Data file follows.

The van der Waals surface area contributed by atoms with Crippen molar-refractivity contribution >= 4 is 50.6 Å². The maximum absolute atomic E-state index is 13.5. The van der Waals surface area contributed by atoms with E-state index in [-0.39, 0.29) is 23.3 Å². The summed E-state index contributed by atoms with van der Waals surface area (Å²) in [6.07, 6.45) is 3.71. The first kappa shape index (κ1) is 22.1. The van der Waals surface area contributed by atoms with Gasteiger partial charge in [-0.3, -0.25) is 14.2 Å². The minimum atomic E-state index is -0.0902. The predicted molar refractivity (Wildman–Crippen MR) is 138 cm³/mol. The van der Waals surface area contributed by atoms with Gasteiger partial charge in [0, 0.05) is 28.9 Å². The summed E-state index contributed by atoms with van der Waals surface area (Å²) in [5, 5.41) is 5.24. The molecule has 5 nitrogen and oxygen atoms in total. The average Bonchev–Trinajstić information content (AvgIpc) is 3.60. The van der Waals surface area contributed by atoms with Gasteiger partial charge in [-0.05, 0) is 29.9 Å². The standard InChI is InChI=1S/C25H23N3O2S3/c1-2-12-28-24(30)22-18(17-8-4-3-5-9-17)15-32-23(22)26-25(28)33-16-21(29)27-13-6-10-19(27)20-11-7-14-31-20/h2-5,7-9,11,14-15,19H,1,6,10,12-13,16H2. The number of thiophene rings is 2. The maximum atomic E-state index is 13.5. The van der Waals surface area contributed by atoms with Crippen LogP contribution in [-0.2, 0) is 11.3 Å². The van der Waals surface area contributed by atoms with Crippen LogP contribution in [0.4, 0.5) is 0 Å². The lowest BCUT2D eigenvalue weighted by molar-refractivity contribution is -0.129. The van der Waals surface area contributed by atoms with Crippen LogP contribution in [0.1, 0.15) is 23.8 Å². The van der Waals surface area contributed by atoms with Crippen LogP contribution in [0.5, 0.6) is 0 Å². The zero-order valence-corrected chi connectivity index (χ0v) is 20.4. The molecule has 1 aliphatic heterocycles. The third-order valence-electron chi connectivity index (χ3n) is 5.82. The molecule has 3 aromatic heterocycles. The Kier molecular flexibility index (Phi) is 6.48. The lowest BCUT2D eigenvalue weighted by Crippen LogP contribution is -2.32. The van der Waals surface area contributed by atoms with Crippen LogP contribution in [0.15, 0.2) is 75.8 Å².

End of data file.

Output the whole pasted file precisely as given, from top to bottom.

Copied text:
The van der Waals surface area contributed by atoms with Crippen molar-refractivity contribution >= 4 is 50.6 Å². The maximum absolute atomic E-state index is 13.5. The van der Waals surface area contributed by atoms with E-state index in [-0.39, 0.29) is 23.3 Å². The summed E-state index contributed by atoms with van der Waals surface area (Å²) in [6.07, 6.45) is 3.71. The first kappa shape index (κ1) is 22.1. The van der Waals surface area contributed by atoms with Gasteiger partial charge in [-0.3, -0.25) is 14.2 Å². The minimum atomic E-state index is -0.0902. The predicted molar refractivity (Wildman–Crippen MR) is 138 cm³/mol. The van der Waals surface area contributed by atoms with Gasteiger partial charge in [0, 0.05) is 28.9 Å². The summed E-state index contributed by atoms with van der Waals surface area (Å²) in [5, 5.41) is 5.24. The molecule has 5 nitrogen and oxygen atoms in total. The average Bonchev–Trinajstić information content (AvgIpc) is 3.60. The van der Waals surface area contributed by atoms with Gasteiger partial charge in [-0.05, 0) is 29.9 Å². The standard InChI is InChI=1S/C25H23N3O2S3/c1-2-12-28-24(30)22-18(17-8-4-3-5-9-17)15-32-23(22)26-25(28)33-16-21(29)27-13-6-10-19(27)20-11-7-14-31-20/h2-5,7-9,11,14-15,19H,1,6,10,12-13,16H2. The number of thiophene rings is 2. The maximum atomic E-state index is 13.5. The van der Waals surface area contributed by atoms with Crippen LogP contribution in [-0.2, 0) is 11.3 Å². The van der Waals surface area contributed by atoms with Crippen LogP contribution in [0.4, 0.5) is 0 Å². The lowest BCUT2D eigenvalue weighted by molar-refractivity contribution is -0.129. The van der Waals surface area contributed by atoms with Crippen LogP contribution in [0.1, 0.15) is 23.8 Å². The van der Waals surface area contributed by atoms with Crippen LogP contribution in [0.5, 0.6) is 0 Å². The zero-order valence-corrected chi connectivity index (χ0v) is 20.4. The molecule has 1 aliphatic heterocycles. The third-order valence-electron chi connectivity index (χ3n) is 5.82. The molecule has 3 aromatic heterocycles. The Kier molecular flexibility index (Phi) is 6.48. The lowest BCUT2D eigenvalue weighted by Crippen LogP contribution is -2.32. The van der Waals surface area contributed by atoms with Crippen LogP contribution in [0.15, 0.2) is 75.8 Å².